Kaitlyn Houlihan: An Upcoming Pace Graduate Who Made the Most of Her Opportunities

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Kaitlyn Houlihan: An Upcoming Pace Graduate Who Made the Most of Her Opportunities

Meet Kaitlyn Houlihan, a soon to be Pace graduate with a strong dedication to service, leadership, and making the world a better place.

Meet Kaitlyn Houlihan, a soon to be Pace graduate with a strong dedication to service, leadership, and making the world a better place.

Kaitlyn Houlihan

Meet Kaitlyn Houlihan, a soon to be Pace graduate with a strong dedication to service, leadership, and making the world a better place.

Kaitlyn Houlihan

Kaitlyn Houlihan

Meet Kaitlyn Houlihan, a soon to be Pace graduate with a strong dedication to service, leadership, and making the world a better place.

Emily Teixeira

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Kaitlyn Houlihan, a senior here at Pace University set to graduate at the end of the semester has already made a legacy for herself both on and off-campus. She is the president of Pace’s Model UN; the former secretary of the now inactive Poly-Sci Association; a participant in the Dyson Scholars and Residents Program; an employee of Safe Homes of Orange County, a shelter and resource center for victims of abusive relationships; and, most recently, a recipient of a Jefferson Award for service.

Houlihan’s journey at Pace began in 2016. She was drawn to Pace for its small campus feel and its diverse population, and since coming here, she feels she has improved her time management skills, devotion to her schoolwork, and found herself. She originally came here to pursue filmmaking, inspired by Blackfish, a documentary about the mistreatment of whales at Sea World, to make films that would have an equally impactful impact on people. However, after witnessing the events and results of the 2016 presidential election, she realized there were other paths by which she could enact change. She switched her major to political science, and after she graduates, she’ll attend Pace’s law school in an accelerated degree program.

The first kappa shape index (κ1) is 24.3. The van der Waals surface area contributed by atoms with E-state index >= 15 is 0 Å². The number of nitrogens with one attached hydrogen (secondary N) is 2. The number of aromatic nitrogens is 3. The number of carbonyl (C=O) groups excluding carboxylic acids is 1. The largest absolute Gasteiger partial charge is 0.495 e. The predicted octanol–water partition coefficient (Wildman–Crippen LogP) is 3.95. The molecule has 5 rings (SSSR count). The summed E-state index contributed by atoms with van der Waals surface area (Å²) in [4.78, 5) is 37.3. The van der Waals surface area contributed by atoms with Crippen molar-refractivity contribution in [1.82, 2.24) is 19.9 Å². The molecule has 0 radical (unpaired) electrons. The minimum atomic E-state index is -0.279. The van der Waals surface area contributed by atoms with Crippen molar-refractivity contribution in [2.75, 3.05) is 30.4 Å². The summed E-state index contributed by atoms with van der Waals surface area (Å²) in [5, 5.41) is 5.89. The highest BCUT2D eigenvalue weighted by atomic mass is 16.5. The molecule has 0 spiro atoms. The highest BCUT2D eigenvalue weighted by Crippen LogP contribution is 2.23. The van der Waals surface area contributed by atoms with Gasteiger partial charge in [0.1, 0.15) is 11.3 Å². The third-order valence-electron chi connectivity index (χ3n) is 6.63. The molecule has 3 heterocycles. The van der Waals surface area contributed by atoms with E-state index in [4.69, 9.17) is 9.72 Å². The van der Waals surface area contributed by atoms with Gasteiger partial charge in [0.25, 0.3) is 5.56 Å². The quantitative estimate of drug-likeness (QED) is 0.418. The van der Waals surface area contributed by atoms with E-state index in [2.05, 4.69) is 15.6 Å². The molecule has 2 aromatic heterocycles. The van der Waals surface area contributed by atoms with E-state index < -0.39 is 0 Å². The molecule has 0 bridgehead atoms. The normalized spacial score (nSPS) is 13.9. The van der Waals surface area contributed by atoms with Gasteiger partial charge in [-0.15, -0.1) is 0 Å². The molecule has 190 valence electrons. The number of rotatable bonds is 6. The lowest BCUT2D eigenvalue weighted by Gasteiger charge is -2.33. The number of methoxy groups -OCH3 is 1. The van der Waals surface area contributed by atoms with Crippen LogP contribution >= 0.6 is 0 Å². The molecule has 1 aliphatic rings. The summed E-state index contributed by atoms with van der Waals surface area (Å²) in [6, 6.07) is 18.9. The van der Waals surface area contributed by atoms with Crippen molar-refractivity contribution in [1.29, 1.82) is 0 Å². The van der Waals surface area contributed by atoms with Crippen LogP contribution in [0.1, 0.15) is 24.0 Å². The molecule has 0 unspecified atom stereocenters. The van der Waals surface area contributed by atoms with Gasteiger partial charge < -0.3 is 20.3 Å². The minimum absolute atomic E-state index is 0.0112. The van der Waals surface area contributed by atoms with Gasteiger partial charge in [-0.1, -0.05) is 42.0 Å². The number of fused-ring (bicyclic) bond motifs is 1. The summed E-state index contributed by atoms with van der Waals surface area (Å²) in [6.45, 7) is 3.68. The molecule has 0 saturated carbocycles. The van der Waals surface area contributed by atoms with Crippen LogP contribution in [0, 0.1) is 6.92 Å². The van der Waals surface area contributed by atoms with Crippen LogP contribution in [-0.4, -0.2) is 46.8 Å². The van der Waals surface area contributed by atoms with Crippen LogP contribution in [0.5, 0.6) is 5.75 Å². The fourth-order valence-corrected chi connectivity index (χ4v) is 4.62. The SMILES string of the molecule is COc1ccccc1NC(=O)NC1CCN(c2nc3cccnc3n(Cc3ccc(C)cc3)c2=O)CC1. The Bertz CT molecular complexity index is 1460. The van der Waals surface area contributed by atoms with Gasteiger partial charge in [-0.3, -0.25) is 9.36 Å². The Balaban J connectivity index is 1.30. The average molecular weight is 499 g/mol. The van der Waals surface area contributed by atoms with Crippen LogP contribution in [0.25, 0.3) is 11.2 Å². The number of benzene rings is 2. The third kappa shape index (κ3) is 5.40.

When asked why she chose to graduate early, Houlihan said, “With this field that I’m in, the longer you’re in it the more you can expand yourself and do as many things as possible, and I want to do everything that I can. So, the faster I’m out [of law school], the more I can do later on in my life.”

In terms of life after academics, Houlihan knows that she is prone to changing her mind. At the current moment, she wants to get a job in the district attorney’s office and have a chance to work hands-on with survivors of domestic violence or in some sort of family court setting. She feels that, in contrast with her original goal of changing lives through film, this approach is more localized and personal, and that path is better for her.

Houlihan currently works with Safe Homes of Orange County, a shelter and resource center for victims of abusive relationships with administrative offices in Newburgh, New York and outreach centers in Sullivan and Orange counties. Kaitlyn helps operate their hotline and works one on one with survivors.

Houlihan shares a personal connection to this cause. In 2014 her cousin was in an abusive relationship and kept it hidden. Houlihan didn’t find out until after the relationship was over.

“I felt like if she had been in a place where she felt like she wouldn’t have to be embarrassed to talk about what she was going through, then that would be really great. So, now, looking back, I don’t think that anyone should have to feel the way she felt if they’re in a bad relationship in any way. So, I want to empower people.”

A friend of Houlihan’s mother is the executive director at Safe Homes, and when she saw they were hiring last year, she figured it could be a good opportunity for her. She didn’t expect to get the job because of her young age, but her age ended up being an asset. It helped her forge connections with the shelter’s younger clients, the youngest of whom are seventeen.